HumanistsMN denounces the U.S. Supreme Court decision this week in favor of a high school football coach who led Christian prayers on the playing field surrounded by public high school students. We echo our parent organization, the American Humanist Association: the 6-3 decision in Kennedy v. Bremerton School District basically moots the Establishment Clause of …
There is a genre of fiction called “alternate history” (sometimes referred to as “alternative history”). You no doubt have either read a novel or watched a movie or television program based on an alternate history of events. Some of these books or programs are very good, some not. But they all challenge us to see the world as it might have been had someone made a different choice, or had chance intervened to change the trajectory of human events. As I have aged and looked back on my own life, I have often marveled at how things could have been so different had I made just one different choice.
Like many of you, I have been closely following the horrific war between Russia and Ukraine these past few weeks. The world has indeed been outraged by the unjust and extreme level of violence targeted at a people who just want a country of their own. What kind of person could unleash such death and destruction to so many people without remorse? Perhaps the following vignettes will give you an insight on the character of the man who unleashed this carnage on Ukraine, Vladimir Putin.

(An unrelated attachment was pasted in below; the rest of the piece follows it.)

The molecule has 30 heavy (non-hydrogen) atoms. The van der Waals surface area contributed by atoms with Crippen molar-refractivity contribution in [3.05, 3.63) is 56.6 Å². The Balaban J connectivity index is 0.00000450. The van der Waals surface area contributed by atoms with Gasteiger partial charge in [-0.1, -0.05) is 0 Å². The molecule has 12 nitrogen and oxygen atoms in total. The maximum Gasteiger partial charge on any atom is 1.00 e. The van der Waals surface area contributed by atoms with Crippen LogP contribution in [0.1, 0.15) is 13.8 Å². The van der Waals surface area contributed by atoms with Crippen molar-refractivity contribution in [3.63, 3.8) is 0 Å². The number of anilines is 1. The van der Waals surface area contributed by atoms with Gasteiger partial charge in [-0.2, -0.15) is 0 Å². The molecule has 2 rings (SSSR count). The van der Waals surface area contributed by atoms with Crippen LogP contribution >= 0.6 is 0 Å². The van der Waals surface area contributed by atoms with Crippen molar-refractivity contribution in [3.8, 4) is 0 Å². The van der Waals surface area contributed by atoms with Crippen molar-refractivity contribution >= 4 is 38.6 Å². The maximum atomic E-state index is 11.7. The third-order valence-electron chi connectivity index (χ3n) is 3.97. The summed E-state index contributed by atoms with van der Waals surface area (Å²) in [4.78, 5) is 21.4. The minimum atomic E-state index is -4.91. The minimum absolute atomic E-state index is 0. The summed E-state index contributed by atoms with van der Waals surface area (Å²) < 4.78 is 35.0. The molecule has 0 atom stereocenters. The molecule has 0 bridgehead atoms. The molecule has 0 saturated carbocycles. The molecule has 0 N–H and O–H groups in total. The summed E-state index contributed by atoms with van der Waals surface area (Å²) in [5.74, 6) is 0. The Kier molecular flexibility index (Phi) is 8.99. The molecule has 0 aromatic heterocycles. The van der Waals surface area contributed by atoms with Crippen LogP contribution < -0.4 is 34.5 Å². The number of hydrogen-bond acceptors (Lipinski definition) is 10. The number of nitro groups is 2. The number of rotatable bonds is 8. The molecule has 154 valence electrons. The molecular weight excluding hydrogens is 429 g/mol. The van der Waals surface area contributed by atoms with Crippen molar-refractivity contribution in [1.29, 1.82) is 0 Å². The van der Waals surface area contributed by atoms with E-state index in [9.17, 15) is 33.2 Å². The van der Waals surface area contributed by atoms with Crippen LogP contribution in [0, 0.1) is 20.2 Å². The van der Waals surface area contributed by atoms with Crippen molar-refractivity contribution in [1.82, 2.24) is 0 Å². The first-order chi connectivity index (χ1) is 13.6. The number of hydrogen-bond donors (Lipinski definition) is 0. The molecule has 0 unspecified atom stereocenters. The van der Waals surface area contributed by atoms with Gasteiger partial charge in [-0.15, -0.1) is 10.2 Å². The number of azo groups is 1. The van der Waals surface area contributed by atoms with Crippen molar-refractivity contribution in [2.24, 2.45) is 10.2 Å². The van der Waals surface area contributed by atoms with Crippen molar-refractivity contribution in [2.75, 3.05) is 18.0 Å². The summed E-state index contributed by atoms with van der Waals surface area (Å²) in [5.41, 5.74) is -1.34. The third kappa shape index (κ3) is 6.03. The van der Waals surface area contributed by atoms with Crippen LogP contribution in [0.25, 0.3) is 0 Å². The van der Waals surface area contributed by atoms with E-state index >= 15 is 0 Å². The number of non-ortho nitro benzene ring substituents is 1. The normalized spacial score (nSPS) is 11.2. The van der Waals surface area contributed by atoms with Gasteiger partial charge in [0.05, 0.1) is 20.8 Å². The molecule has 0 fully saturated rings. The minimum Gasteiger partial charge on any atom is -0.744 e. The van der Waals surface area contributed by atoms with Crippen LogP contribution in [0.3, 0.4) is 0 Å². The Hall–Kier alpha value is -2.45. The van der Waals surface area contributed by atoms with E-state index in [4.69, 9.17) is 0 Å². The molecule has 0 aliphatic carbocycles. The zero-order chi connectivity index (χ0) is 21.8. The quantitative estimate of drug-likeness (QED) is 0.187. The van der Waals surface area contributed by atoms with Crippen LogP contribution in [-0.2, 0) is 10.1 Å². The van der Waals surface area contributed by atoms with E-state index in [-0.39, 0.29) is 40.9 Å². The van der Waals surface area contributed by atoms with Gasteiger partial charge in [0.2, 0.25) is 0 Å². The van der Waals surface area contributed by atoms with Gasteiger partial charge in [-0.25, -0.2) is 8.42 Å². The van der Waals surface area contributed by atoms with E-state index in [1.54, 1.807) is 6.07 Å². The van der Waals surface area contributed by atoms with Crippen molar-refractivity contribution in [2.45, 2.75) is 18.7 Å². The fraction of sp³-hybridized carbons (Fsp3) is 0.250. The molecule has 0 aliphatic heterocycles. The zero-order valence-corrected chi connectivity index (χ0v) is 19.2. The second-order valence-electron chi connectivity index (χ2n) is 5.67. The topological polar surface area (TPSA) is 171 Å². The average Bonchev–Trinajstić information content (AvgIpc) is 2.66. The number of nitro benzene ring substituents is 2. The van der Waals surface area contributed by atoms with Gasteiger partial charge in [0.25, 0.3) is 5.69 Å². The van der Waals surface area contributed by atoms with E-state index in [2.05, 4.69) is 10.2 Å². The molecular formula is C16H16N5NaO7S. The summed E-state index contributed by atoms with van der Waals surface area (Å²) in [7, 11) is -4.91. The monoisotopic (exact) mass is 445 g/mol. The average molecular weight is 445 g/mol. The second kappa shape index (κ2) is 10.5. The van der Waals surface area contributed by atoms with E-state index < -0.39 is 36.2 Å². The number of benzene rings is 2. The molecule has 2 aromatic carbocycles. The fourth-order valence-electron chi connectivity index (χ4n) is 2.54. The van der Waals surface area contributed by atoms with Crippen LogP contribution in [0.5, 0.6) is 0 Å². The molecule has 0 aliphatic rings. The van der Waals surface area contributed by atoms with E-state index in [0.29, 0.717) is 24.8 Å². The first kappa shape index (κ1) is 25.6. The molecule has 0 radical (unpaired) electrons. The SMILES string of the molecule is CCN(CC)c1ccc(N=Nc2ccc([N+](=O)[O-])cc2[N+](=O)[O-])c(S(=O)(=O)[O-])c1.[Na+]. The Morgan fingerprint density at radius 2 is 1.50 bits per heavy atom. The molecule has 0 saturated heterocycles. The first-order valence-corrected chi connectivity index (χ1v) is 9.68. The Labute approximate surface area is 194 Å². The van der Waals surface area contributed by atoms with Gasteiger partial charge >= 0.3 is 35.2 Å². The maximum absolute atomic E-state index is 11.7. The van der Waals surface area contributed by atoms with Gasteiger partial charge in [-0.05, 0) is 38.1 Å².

Many years ago I had an existential crisis — literally. It dawned on me that I would actually die. Maybe not the next day, or the next year, but I would certainly die. Of course, part of growing up is learning that every living being has to eventually die. But, strangely, on some level, I thought that death would not apply to me. (This is different from thanatophobia, which is fear of death.) Psychologists will tell you this is not an uncommon experience. After all, the only reality that I had ever known, or could comprehend, was my own existence through conscious awareness. I couldn’t really comprehend non-existence. Nor did I really want to.